Reflection on how both gyms and startups do choice architecture and how we can be more conscious of this
In their book Nudge: Improving Decisions about Health, Wealth, and Happiness, Richard Thaler and Cass Sunstein coined the term Choice Architecture to describe how the way you present choices to consumers can heavily affect their decisionmaking. It's been used for everything from encouraging people to save more for retirement or registering for organ donations, with dozens of governments setting up dedicated "Nudge Units".
Thaler later won the Economics Nobel for his contributions to behavioral economics, but it occurred to me today that this pinnacle achievement of choice architecture must seem absolutely elementary to its master practitioners:
Gyms and Startups.
I signed up for a gym recently and it was a surprisingly convoluted experience.
Go on to the Anytime Fitness website and try to figure out how much membership costs.
I'll save you some time - you won't find it. You need to schedule a free trial, go down, tour the facilities, work out, and then at the end, their "membership consultant" will sit you down at a nice table with a refreshing drink to tell you about their options. Reciprocity at its finest. But we're not here to talk about Influence - let's look at the choices offered:
This is how it works out:
- For the base membership price, a commitment of 6 months will cost you $128 per month (a 1 month commitment would be $148).
- On top of the base membership, there's an "Admin" fee of $105, together with a "Key" fee of $75.
- During this special period, they are running a promotion - they will waive the Admin fee if you sign up for personal training, and you can book 5-30 sessions at the cost of $450-$2,100.
- However if you sign up RIGHT THIS SECOND you can get a special deal of 3 sessions of personal training at $160.50! What a deal!
Got all that? I went in wanting to sign up for a gym, I came out with a complex financial plan.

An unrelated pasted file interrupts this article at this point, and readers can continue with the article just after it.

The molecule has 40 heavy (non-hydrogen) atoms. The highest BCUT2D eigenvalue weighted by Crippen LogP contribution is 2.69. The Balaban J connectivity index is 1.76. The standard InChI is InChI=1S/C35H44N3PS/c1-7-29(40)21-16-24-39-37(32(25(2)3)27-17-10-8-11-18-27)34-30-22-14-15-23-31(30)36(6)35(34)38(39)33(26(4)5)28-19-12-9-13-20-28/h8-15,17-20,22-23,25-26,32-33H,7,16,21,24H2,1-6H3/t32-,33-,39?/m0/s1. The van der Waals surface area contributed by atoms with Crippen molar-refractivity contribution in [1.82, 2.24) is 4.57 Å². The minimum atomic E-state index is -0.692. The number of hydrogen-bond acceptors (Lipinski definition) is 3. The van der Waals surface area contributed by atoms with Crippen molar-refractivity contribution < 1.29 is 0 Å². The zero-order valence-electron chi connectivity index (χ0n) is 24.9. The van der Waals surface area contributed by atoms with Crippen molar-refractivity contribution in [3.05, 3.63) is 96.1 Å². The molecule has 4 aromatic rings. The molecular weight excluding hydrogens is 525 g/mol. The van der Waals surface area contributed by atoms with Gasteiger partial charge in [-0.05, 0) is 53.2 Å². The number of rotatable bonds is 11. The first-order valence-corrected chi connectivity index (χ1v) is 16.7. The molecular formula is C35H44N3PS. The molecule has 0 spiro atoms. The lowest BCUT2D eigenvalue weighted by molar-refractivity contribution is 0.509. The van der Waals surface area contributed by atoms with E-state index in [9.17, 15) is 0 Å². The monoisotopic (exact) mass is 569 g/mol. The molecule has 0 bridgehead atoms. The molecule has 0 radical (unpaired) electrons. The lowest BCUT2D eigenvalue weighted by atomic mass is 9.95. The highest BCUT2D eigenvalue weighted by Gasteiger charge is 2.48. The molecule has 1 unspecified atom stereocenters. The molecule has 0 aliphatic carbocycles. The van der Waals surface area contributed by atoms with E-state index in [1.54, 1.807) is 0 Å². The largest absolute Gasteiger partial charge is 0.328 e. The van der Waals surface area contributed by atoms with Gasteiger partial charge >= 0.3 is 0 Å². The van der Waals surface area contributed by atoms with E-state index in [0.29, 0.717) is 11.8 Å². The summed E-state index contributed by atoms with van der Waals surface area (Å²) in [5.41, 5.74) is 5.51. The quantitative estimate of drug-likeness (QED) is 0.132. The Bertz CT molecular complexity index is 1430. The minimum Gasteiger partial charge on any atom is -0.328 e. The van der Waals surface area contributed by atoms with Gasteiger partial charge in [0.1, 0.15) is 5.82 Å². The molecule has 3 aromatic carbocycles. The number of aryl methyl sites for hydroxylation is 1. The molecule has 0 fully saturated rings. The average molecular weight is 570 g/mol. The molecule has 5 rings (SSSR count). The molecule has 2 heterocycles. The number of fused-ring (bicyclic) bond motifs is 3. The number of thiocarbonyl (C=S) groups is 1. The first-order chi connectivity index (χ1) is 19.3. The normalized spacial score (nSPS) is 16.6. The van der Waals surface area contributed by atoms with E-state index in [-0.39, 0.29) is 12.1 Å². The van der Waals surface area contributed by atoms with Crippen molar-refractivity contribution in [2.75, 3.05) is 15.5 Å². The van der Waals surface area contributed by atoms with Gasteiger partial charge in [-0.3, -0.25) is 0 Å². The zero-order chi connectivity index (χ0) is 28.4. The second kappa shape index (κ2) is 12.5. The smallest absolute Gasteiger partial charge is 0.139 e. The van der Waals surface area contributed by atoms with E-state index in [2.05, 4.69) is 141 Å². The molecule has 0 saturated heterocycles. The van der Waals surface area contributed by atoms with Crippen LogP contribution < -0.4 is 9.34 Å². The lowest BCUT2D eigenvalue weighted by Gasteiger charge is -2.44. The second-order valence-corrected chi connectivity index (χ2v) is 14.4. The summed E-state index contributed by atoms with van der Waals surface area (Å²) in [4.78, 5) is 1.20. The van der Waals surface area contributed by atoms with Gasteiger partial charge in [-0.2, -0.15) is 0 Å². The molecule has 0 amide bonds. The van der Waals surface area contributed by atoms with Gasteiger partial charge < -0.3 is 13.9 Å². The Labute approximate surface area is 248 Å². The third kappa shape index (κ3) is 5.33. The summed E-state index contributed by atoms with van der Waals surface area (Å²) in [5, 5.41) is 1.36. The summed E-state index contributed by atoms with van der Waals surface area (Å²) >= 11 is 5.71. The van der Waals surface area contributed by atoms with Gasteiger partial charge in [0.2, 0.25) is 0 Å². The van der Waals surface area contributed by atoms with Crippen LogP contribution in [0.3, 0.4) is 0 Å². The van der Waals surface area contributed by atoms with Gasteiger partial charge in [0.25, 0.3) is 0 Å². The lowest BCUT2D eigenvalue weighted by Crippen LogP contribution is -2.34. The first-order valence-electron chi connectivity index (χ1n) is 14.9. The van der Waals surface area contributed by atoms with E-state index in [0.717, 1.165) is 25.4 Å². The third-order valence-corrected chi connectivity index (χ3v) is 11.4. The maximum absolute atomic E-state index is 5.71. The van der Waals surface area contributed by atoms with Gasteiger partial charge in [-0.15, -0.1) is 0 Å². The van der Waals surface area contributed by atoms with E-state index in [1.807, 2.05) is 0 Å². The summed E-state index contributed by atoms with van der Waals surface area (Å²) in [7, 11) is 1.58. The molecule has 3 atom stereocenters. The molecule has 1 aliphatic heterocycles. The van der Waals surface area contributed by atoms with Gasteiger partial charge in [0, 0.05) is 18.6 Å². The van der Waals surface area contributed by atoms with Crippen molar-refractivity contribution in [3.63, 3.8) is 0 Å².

Ordinarily, you might consider the Admin fee of $105 exorbitant compared to the monthly membership of $128. But you are immediately bombarded with this special "promotion" that offers something of value for more money. Now, the $160.50 in personal training doesn't look so bad! Among the barrage of dollars and choices, you hopefully have also forgotten that they're also charging $75 to set up a keycard for you.
This is choice architecture.
Having been involved in a few job offer discussions at Silicon Valley companies now, I noticed they all use the same playbook:
- You start interviewing with them, with no idea what they pay
- After 1-2 months you finish the interview process, you're tired (you've been interviewing with others too, as you should) and want it to be over, they tell you you are the best thing since sliced bread
- You've absorbed enough advice to know that you should never name the first number (more thoughts collected in my book)... and your recruiter knows that too
- So they happily name TWO numbers:
- Offer A with X cash and Y options
- Offer B with (X minus a bit) cash and (Y plus a bit) options
And now you have the power to choose your compensation according to how much you believe in the company! How generous, right?
This, too, is choice architecture.
To be clear, I don't mean that there's anything malicious going on. It's an extremely standard playbook at this point. I've taken this deal myself, twice. It's just that giving you that choice focuses you on the options they give you, rather than all the other options available to you which could include higher total compensation. It also establishes an extremely tight "range" - a low end and a high end, and if the company is extra savvy, the tradeoff between cash and stock will be at a much higher valuation than their last investment. All fair game.